Last updated: 23 July 2021
Towards Racial Justice One Year Later: THE BIG PROMISE.
May 25th 2021, one year to the day of the murder of George Floyd, we honour Mr Floyd’s name and call for reflection one year on.
We ask what has changed? What actions have we taken towards becoming anti-racist. Actions definitely speak louder than words. What next?
We are calling on all IROs, their leaders and wider colleagues to publicly announce their Big Promise. Watch our five minute video and then register your promise.
The National IRO Managers Partnership (NIROMP) stands by our statement of June 2020. As Independent Reviewing Officers (IROs), managers and leaders of IRO services, we have voiced our condemnation of continued racial injustices. We must all take active steps to combat racism wherever we find it.
Register your Big Promise and join us in making a public commitment to keep to it. NIROMP will add your promise to our website and will share on social media. Join the movement.
Actions speak louder than words. Now is the time. Make it public, transparent and accountable.
REGISTER YOUR PROMISE ONLINE BELOW
More of NIROMP member promises and the actions we are taking: HERE
If social work is truly committed to promoting social justice, in society and in relation to the people, families and communities we work with, then we must address racial discrimination. We must show commitment in our every day actions, in our thinking, in our conversations – with family, friends, and colleagues. This includes reporting racist incidents when they occur; forming like-minded alliances with peers to tackle key issues; raising awareness and making suggestions for positive reform.
Information and resources:
Advice for being an ally
This great open source starter guide is shared here thanks to Amélie Lamont. It is a resource to help anyone considering allyship better to understand the pros and cons of what being an ally entails. Allies understand their role in collaboration with people whose lives are affected daily by systemic oppression. Being an ally is not to be taken lightly. Read this helpful starter guide at source: HERE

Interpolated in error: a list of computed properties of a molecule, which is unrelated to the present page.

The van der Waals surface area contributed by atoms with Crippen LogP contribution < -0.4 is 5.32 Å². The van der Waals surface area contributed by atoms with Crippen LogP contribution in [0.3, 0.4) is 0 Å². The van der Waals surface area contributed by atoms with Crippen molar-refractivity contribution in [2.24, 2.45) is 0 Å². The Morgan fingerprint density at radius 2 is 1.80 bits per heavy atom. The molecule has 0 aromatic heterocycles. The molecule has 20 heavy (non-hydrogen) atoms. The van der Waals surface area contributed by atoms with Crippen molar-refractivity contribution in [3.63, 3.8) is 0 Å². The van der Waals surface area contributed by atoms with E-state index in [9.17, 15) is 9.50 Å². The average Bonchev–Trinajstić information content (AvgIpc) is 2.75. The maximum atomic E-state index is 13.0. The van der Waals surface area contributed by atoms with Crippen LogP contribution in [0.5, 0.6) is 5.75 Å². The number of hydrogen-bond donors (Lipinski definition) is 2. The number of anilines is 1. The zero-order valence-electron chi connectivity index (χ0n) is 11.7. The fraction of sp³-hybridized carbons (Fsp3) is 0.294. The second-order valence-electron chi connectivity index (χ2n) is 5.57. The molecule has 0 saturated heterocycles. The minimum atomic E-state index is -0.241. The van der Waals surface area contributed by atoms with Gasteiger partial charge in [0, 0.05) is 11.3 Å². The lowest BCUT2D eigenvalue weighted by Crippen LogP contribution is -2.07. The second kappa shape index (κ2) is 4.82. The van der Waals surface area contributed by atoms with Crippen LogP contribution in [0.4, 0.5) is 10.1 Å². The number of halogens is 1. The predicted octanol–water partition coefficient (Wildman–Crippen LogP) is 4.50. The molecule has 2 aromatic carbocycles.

WhiteAccomplices.org have developed a website to support white people wanting to act for racial justice. It draws from ideas and resources developed mostly by Black, Brown and People of Color, and has been edited by Black, Brown, and People of Color. More information: HERE
‘Ally – Being an ally is a verb, it is active. Most importantly, ally is not a title you can give to yourself, you may be regarded as an ally by others through your actions at times.’ Good read: The white ally and the fight for racial justice by tenpencemore
The Black Care Experience
Building a support network for The Black Care Experience Community, The Black Table Talk aims to inspire hope and healing for the Black Care Experienced who share their personal stories of being placed in England’s Care System. It also aims to help Foster Carers and Adopters learn and understand how to care for the Black Children or Young People they Foster and Adopt, and it includes plans to create The Black Care Directory, a Consortium of Black Owned Businesses offering their Products and Services to be a part of Our Village helping to provide Black Care.
More information: HERE
Understanding the lived experiences of black and ethnic minority children and families By Dr Claudia Bernard
This excellent Knowledge Briefing briefing by @DrCBernard is for social workers and supervisors about understanding the lived experience of Black, Asian and minority ethnic children & families and is FREE to access via the Research in Practice website. A central aim of the briefing is to focus on black and ethnic minority children as these groups of children are over-represented in children’s social work, but have unique issues as a result of various marginalised identities. It provides summaries of research exploring salient factors affecting children and families’ day-to-day realities, thus deepening practice supervisors’ knowledge of how poverty and systemic inequalities affect families’ social conditions.